The decay of the Machine Empire as a threat also paves the way for the return of Rita and Lord Zedd, who are no longer afraid of them as they prove just as incapable of taking over the Earth as they were. Reappearing as space hobos in a mobile home, the two often throw a spanner in the works for the Empire, cultivating in a humorous return to power in the very last episode (sadly this didn't go anywhere).

Power Rangers Zeo Zords Super Megazord Red Battlezord Mecha
The Red Battlezord, Zeo Megazord and Super Zeo Megazord fight alongside

Much like what had begun in season three of MMPR, Zeo also saw the rangers take on more than one Megazord as the show progressed. First came the animal/vehicle-based Zeo Megazord, followed by the human robot Super Zeo Zords. The Megazords are very different to each other in terms of design and components, but share much more uniformity in terms of colour than any previous Megazord had (the Zeo Megazord being predominately blue, Super Zeo Megazord silver). Tommy also received his own personal Red Battlezord, a fast punching robot that could combine with the first Zeo Megazord. The Gold Ranger also had two zords, the first being the carrier zord Pyramidas and the second the rather underwhelming Warrior Wheel (which mainly served as a bowling ball for the Super Zeo Megazord and wasn't actually used by the Gold Ranger all that much). Pyramidas and the Red Battlezord were also capable of combining with either Megazord to form an Ultrazord, but despite Pyramidas' impressive warrior mode these involved the components mostly hiding completely out of sight. An alternate, more elaborate carrier mode for the Zeo Ultrazord is seen once very briefly, but fails to have any real impact and is never heard from again.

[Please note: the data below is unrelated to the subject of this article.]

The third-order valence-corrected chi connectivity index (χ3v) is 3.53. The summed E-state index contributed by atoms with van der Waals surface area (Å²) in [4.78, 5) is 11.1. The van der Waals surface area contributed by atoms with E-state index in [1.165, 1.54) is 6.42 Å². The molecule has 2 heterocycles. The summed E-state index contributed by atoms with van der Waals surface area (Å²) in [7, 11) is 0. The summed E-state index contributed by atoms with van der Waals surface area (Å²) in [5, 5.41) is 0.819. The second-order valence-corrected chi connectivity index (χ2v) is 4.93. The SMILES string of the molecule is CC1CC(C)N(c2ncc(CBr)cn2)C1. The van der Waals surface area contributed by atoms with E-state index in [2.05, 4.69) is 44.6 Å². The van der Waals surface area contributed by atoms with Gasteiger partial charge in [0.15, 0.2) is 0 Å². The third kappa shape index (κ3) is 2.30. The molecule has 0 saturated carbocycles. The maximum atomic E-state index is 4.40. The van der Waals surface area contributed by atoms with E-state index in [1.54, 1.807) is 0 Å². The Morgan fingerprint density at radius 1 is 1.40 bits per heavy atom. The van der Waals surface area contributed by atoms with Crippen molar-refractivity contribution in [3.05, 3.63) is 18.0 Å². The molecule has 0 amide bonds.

Finally we have Bulk and Skull, who despite continuing to grow as characters revert a little back in terms of comic humour. The first half of the series sees the two continue as junior police patrol officers, but also take in Goldar and Rito (who lost their memories in the Command Centre explosion) as servants. Midway the pair inadvertently get Lt. Stone fired from the police, and leave alongside him in protest to form their own detective agency. From here on out the pair take on a variety of cases, usually with them suspecting the wrong person in typical Bulk and Skull fashion.

Power Rangers Zeo Bulk and Skull Farkas Bulkmeier Eugene Skullovich Detectives
Detectives Bulkmeier and Skullovich

Power Rangers Zeo is a lot of change, and so could have gone either way after three years of the same. With great new characters and entertaining stories it breathes new life into the franchise, firmly cementing its place as the next level of Power Rangers. After such a high, its a shame that it would next hit it's lowest when it shifts into turbo...